Environmental Conditions and Vegetation Recovery at Abandoned Drilling Mud Sumps in the Mackenzie Delta Region, Northwest Territories, Canada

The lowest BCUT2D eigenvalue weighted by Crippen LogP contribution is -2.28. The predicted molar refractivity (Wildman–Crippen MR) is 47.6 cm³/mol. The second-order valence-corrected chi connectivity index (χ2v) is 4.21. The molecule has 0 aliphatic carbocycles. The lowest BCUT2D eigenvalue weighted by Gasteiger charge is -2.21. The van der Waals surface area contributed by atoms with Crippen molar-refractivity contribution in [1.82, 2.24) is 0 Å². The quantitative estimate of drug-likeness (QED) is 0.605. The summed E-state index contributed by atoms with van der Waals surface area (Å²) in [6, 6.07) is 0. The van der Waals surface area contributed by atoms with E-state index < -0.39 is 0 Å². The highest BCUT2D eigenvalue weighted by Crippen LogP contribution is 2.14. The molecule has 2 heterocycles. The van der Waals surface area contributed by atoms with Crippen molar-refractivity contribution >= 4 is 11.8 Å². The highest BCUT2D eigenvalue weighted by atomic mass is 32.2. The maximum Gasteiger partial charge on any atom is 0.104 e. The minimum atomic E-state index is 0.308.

Historical data from oil and gas exploration in the delta of the Mackenzie River, Northwest Territories, in the 1970s provided an opportunity to estimate decadal-scale impacts of exploratory oil and gas drilling on native plant communities in low Arctic tundra. We assessed changes in vegetation composition and associated environmental gradients across seven drilling mud sumps in the Kendall Island Bird Sanctuary, Mackenzie Delta. Three decades after disturbance, drilling sumps had developed vegetation coverage equivalent to that in undisturbed areas, although bare soil persisted in ponded areas and where a salt crust was present. Vegetation on sumps was composed of communities dominated by forbs, grasses, and tall shrubs that were distinct from adjacent, undisturbed sedge and low shrub communities. The area of altered vegetation around a sump was generally larger in upland or saline environments than in lowland areas. Pooled water observed around many sumps was likely associated with thaw subsidence that occurred following construction, which was subsequently compounded by snow drifting and increased soil temperatures along the margins of the sump mound. Changes in drainage, active-layer depth, and surface salt concentrations appear to be key environmental factors that have helped shape plant communities established on drilling sumps in the three decades after disturbance.